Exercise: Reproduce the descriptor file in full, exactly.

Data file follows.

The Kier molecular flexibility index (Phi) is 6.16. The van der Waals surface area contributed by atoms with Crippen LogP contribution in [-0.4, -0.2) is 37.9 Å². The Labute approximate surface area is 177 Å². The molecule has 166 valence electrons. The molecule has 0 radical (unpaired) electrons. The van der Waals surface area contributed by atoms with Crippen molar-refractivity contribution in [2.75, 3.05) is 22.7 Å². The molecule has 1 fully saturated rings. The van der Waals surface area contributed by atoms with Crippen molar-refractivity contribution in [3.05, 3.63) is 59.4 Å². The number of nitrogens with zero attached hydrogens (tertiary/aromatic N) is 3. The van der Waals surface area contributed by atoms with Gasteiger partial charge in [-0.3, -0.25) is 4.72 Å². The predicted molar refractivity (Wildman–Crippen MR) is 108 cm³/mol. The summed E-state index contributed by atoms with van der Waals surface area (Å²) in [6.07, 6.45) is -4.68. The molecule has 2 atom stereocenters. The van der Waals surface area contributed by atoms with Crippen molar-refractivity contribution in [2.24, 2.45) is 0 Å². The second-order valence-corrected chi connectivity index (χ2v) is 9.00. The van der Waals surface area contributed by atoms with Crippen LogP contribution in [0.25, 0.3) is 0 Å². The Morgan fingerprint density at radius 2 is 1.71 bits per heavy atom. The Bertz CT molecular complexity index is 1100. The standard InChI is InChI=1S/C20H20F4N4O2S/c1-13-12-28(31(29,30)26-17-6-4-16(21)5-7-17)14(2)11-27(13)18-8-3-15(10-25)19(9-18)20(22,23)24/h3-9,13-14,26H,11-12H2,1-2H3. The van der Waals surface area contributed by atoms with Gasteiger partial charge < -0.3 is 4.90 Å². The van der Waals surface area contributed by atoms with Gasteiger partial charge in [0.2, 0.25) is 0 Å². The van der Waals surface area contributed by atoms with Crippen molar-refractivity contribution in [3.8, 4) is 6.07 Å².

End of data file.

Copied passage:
The Kier molecular flexibility index (Phi) is 6.16. The van der Waals surface area contributed by atoms with Crippen LogP contribution in [-0.4, -0.2) is 37.9 Å². The Labute approximate surface area is 177 Å². The molecule has 166 valence electrons. The molecule has 0 radical (unpaired) electrons. The van der Waals surface area contributed by atoms with Crippen molar-refractivity contribution in [2.75, 3.05) is 22.7 Å². The molecule has 1 fully saturated rings. The van der Waals surface area contributed by atoms with Crippen molar-refractivity contribution in [3.05, 3.63) is 59.4 Å². The number of nitrogens with zero attached hydrogens (tertiary/aromatic N) is 3. The van der Waals surface area contributed by atoms with Gasteiger partial charge in [-0.3, -0.25) is 4.72 Å². The predicted molar refractivity (Wildman–Crippen MR) is 108 cm³/mol. The summed E-state index contributed by atoms with van der Waals surface area (Å²) in [6.07, 6.45) is -4.68. The molecule has 2 atom stereocenters. The van der Waals surface area contributed by atoms with Crippen molar-refractivity contribution in [2.24, 2.45) is 0 Å². The second-order valence-corrected chi connectivity index (χ2v) is 9.00. The van der Waals surface area contributed by atoms with Crippen LogP contribution in [0.25, 0.3) is 0 Å². The Morgan fingerprint density at radius 2 is 1.71 bits per heavy atom. The Bertz CT molecular complexity index is 1100. The standard InChI is InChI=1S/C20H20F4N4O2S/c1-13-12-28(31(29,30)26-17-6-4-16(21)5-7-17)14(2)11-27(13)18-8-3-15(10-25)19(9-18)20(22,23)24/h3-9,13-14,26H,11-12H2,1-2H3. The van der Waals surface area contributed by atoms with Gasteiger partial charge < -0.3 is 4.90 Å². The van der Waals surface area contributed by atoms with Gasteiger partial charge in [0.2, 0.25) is 0 Å². The van der Waals surface area contributed by atoms with Crippen molar-refractivity contribution in [3.8, 4) is 6.07 Å².